The Egyptian government restricts freedom of expression

June 30th, 2013 by Editor

And threats to shut down the satellite channels

EOHR expresses its deep concern about the letter, which was addressed to the satellite channels. The closure of satellite channels is a serious violation of the freedoms of opinion and expression and the right to information.

The Board of the Media Free Zone addressed a letter to all channels without exception and to Nilesat about the necessity to respect the regulations and principles of the Arab Media Charter of Honor, as well as laws and justice decisions relating to the work organization of these channels. The letter also called all the channels to implement the requirement of Article 88 of the Regulations of the Law on Investment Guarantees and Incentives.

In this context, Mr. Hafez Abu Seada, the head of EOHR, affirmed that addressing this letter to the satellite channels after the closure of El Faraayn channel and the cut of its signal shows a trend by the Egyptian authorities to suppress freedoms; it is an assault against the freedoms of opinion and expression. It is the return of the old practices with the closure of a satellite channel by a simple governmental decision without any judicial support.

EOHR had previously criticized the Arab Media Charter of Honor which includes the following clauses:

1-      Article 4 in its fifth paragraph affirms the commitment of broadcasters, satellite service providers and re-broadcast satellite to “not negatively affect social peace, national unity, public order and public morality”.

2-      Article 5 states that broadcasters, satellite service providers and re-broadcast satellite have to apply the following standards and controls: the obligation to respect freedom of expression as a basic foundation of the pillars of the Arab media, however the exercise of this freedom calls for awareness and responsibility in order to protect the higher interests of the Arab countries and the Arab world, etc.

The way by which most of the Arab Ministers of Information and Ministers of Interior issue the protection of the supreme interests is no longer a secret.

3-      The second paragraph of article 5 affirms “the obligation to respect the principle of national sovereignty of each state on its territory, providing to each of the States members of the League of Arab States the right to impose, if it deems necessary, more detailed laws and regulations”; and in the third paragraph “the commitment to the jurisdiction principle of the state” and to “its right to impose regulations”. These regulations are not the product of a consensus, but simply orders from the authorities.

4-      Article 7, paragraph 3, states that the channels have to “abstain from broadcasting anything incompatible with the orientations of the Arab solidarity” and the fourth paragraph affirms “the commitment to objectivity, honesty and respect for the dignity of nations and peoples, the national sovereignty and not to defame its leaders or national and religious symbols”. What remains of media freedom when a strong link is established between objectivity and honesty and the fact to not criticize or offend national or religious leaders? As appears from the foregoing, the Charter contains five types of precautionary measures to stifle media freedoms: (a) the general rules, standards and general controls, (b) commitments, (c) standards, regulations and requirements, (d) commitments to the principles and frameworks. There is no doubt that these measures aim to force the Arab satellite channels to implement principles incompatible with the principles of open media and the acquired freedoms. This does not represent brakes in front of the progress that has been made in this field, but it obliges us to return before the global information revolution and the Arab satellites.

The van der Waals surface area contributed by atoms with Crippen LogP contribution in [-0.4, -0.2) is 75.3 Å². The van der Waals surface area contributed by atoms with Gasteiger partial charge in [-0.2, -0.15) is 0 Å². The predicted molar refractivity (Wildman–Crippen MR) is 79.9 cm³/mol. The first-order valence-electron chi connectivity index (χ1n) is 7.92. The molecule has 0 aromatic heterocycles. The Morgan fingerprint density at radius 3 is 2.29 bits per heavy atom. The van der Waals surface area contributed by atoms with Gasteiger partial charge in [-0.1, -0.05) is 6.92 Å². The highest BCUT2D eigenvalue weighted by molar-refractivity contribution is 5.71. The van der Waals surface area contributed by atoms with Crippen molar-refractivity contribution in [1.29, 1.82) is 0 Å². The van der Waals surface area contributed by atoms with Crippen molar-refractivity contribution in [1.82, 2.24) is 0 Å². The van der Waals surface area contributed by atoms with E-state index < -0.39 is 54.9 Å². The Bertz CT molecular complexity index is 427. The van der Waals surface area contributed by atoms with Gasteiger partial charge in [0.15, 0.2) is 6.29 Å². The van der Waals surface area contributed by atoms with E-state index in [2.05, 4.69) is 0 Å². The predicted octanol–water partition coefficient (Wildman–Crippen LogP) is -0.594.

5-      Punitive measures such as: confiscation of equipment, fines, cancellation of licenses.

EOHR affirms that addressing this letter is contrary to the Egyptian Constitution. Its article 45 guarantees the freedom of thought and opinion; and recognized to each individual the right to express his opinion orally, in writing, through photography or any other means of publication and expression. Its article 48 also guarantees the freedom of press, printing and publishing as well as other media. With freedom and independence, the media mission is to serve the community allowing the expression of public opinion and contributing in the building of the state and the society. Its mission is also to maintain the rights, freedoms, public duties, inviolability of private life and the requirements of national security. The suspension, closure or confiscation is prohibited except by judicial decision, as well as any control over the media publications. An exception can be imposed through specific censorship in time of war or public mobilizations.

EOHR calls the Egyptian government for respecting its commitments issued from the international conventions concerning human rights, which after ratification became a full-fledged part of the Egyptian legislation. These international commitments include the freedoms of opinion and expression and the freedom of information. It also prohibits the closure of a satellite channel without a judicial decision.  

This entry was posted on Sunday, June 30th, 2013 at 3:02 pm and is filed under Statements. You can follow any responses to this entry through the RSS 2.0 feed. You can skip to the end and leave a response. Pinging is currently not allowed.

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